Vinegar for Pets and Animals

From Pat Veretto,Your Guide to Frugal Living.

Cleaning, feeding and deodorizing

This reader says: My 6 year old cocker spaniel has chronic skin infections. After his weakly bath, I rinse him with a solution of 1 part cider vinegar to 3 parts water. His skin seems better.

Yet another reader - We live in the country with 4 dogs as part of our family,they sit on the couch,etc. BUT,they love to chase skunks since I don't usually keep tomato juice around,vinegar has come to my rescue. It doesn't take it away completely but its bearable. Keep away from eyes, of course. A friend's neighbor's dog, black lab, had just gotten sprayed by a skunk the night before. The neighbor poured vinegar on him, taking care around the ears, face and privates, of course, let him sit a couple of minutes, shampooed him and the scent was gone. Not only did he smell much better, he had a beautiful glossy coat afterwards.

Mix 1/3 rubbing alcohol and 1/3 white vinegar and 1/3 water. Store it in any old clean dropper bottle (like Visine eye drops) and use it to clean out ears!! It also works fine on dogs and cats. As a matter of fact my VET gave me this tip years ago when I had a cocker spaniel that got fequent ear infections. Just squirt 8-10 drops in ear holding head to side; let it stand in ear for a minute then drain. With my three dogs, while I'm holding their head tilted I message the ear around in a circle then tilt and wipe out with Kleenex; usually apply one a month or if they are ear scratching. My current VET laughed and said 'Well, I've got animal ear cleaning drops here and it only costs 8 dollars a bottle but what you are using seems to be working. Your dogs ears are certainly clean.' Warning: If applied daily for 3 days and dogs are still scratching or rubbing ears--see VET; they have mites or bacterial infection.

1/2 cup Vinegar to a quart of water sprayed onto the coat of a dog works like a vinegar hair rinse. Their coats gleam! An extremely economical alternative to expensive show shine products.

 

Fleas, and tear stains

I put 1 teaspoon of white vinegar into a super-soaker water gun and train my puppy great dane. You can reach him from anywhere across the room and he immediately stops his behavior. With the hint of vinegar it lingers.

To eliminate cat litter box odors: When you clean the litter box, rinse it out and pour about 1/2 inch of cheap white vinegar in the box. Let it stand for 20 minutes or so, then swish it around, rinse with cold water, and dry the box. The acid in the vinegar neutralizes the ammonia smell.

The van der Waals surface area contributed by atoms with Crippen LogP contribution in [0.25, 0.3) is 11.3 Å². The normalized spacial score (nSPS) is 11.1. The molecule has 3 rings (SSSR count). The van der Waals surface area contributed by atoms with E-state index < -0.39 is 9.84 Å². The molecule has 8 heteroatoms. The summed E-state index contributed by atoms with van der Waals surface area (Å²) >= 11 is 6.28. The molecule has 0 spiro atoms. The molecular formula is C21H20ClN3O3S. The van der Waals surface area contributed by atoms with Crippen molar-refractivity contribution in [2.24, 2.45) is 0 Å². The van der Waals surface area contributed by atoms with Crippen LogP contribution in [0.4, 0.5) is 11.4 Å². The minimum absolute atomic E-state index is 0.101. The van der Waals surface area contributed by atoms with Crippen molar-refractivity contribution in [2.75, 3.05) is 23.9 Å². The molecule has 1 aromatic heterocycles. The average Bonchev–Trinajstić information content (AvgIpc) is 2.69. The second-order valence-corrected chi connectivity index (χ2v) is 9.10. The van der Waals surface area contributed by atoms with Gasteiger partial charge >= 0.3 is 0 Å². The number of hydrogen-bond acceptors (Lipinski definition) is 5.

You can use vinegar for fleas on puppies too young for regular flea products. Straight white vinegar applied with a cotton ball, keep from nose and eyes. I warm it a little bit first, the puppies don't seem to mind the smell and their coats are so soft.

We have a Border Collie on our farm and when she gets to smelling pretty rank in the summertime, we add vinegar to her bath water to get rid of

I got a new puppy just covered in fleas. The store bought flea killers were for older puppies. We used apple vinegar to dip him in and rinsed him off with water. It did the trick.

I had a completely white bulldog with black spotted skin. He had dark tear stains running from his tear duct area down. I tried a few of the tear bleaching products sold for dogs but none worked (besides being expensive). I also tried some suggested home remedies (e.g. hydrogen peroxide, etc.) and those were not effective either. A vet told me the tear stains were caused by the acidity in the dogs system and if I neutralized his system, the stains would go away.

His suggestion was to put vinegar in the dogs drinking water! He suggested putting just a "tiny" bit of vinegar in the drinking water for a few days (I interpreted that as about 1/4 of a vinegar bottles cap full) and then increase the amount of vinegar added until I was adding about a teaspoon to the drinking water each day (I would estimate his drinking water bowl to contain about 5 cups of water.) Each time I changed or added water to his bowl, I also added the vinegar. Within a few weeks, the tear stains were gone for good!